A restrictive blood transfusion policy decreases blood utilization and improves outcomes in critically ill adults, but the impact of a restrictive blood transfusion policy in critically ill children is unclear. The study purpose was to compare the effects of a restrictive with a traditional blood transfusion policy in children with major burn injury. A retrospective review of all blood transfusions administered in a pediatric burn center during a 5-year period was conducted. Children in the traditional group (January 1, 2000, to June 30, 2002), were transfused at a hemoglobin level of less than 10 g/dl. Children in the restrictive group (January 1, 2003, to June 30, 2005, 6 months after the adoption of a restrictive protocol) were transfused at a hemoglobin level of less than 7 g/dl. Patient groups were compared for demographics, ventilator requirements, blood transfusion number, transfusion costs, and outcomes. Of the 1140 patients studied, 266 (24%) received a total of 2577 units of blood. There was no difference in age, TBSA burn, sex, inhalation injury, or mortality between groups. Patients in the traditional group received more blood than the restrictive group (12.3 ± 1.8 vs 7.2 ± 1.2 units/patient, P < .001). The mean cost of blood per patient was $2781 for the traditional group and $1489 for the restrictive group. A restrictive transfusion policy in children with burn injury decreases the amount of blood transfused, does not adversely impact patient outcome, and results in significant cost savings to the institution.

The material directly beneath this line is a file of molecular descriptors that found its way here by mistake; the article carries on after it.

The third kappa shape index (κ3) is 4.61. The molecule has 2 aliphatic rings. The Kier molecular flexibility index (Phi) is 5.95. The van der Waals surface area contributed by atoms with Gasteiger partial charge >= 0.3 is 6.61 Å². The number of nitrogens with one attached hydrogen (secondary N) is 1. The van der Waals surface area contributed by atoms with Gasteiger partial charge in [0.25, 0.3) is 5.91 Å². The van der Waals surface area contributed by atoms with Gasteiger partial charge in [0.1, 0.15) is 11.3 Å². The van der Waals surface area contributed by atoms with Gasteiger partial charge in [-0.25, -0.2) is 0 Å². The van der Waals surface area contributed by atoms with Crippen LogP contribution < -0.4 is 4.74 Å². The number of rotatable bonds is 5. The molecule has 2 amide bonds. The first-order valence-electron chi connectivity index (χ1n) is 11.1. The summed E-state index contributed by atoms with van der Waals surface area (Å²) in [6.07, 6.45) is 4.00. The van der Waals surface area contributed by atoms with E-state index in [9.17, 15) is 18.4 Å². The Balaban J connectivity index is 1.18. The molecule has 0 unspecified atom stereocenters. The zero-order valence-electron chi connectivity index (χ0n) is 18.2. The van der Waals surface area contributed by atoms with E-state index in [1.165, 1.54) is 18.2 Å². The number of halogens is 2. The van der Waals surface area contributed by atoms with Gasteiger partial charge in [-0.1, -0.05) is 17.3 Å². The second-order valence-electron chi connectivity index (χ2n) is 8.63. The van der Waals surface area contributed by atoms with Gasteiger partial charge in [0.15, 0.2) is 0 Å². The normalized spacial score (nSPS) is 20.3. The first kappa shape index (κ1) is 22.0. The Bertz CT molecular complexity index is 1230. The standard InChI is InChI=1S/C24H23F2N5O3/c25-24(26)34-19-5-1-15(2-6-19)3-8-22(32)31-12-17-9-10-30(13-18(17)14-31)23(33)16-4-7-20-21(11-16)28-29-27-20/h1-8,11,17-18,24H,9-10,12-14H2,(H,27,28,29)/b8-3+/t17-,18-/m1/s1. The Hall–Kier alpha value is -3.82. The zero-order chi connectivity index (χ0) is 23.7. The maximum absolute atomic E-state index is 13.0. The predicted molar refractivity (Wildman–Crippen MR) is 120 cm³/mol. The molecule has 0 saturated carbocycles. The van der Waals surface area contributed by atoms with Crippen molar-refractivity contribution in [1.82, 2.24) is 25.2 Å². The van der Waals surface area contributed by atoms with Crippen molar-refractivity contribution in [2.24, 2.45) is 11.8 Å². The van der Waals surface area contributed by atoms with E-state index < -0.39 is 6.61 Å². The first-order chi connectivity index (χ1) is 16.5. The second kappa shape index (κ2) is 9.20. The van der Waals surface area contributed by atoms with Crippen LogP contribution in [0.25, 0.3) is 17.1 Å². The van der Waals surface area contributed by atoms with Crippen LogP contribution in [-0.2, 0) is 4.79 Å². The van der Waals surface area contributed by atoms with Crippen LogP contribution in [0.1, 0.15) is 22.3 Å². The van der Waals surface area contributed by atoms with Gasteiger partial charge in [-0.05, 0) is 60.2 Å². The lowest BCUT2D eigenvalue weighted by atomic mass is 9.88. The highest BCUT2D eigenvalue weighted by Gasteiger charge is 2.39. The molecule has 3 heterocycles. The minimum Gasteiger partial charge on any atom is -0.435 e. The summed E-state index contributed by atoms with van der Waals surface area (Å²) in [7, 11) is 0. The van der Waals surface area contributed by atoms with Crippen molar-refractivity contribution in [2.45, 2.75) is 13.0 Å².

From the Shriners Hospital for Children Northern California, Sacramento, California.
Presented at the 38th Annual Meeting of the American Burn Association, April 4–7, 2006, Las Vegas, Nevada.
Address correspondence to Tina L. Palmieri, MD, FACS, Shriners Hospital for Children Northern California, 2425 Stockton Boulevard, Suite 718, Sacramento, California 95616.
Presented at the meeting of the American Burn Association, Las Vegas, Nevada, April 4 to 7, 2006.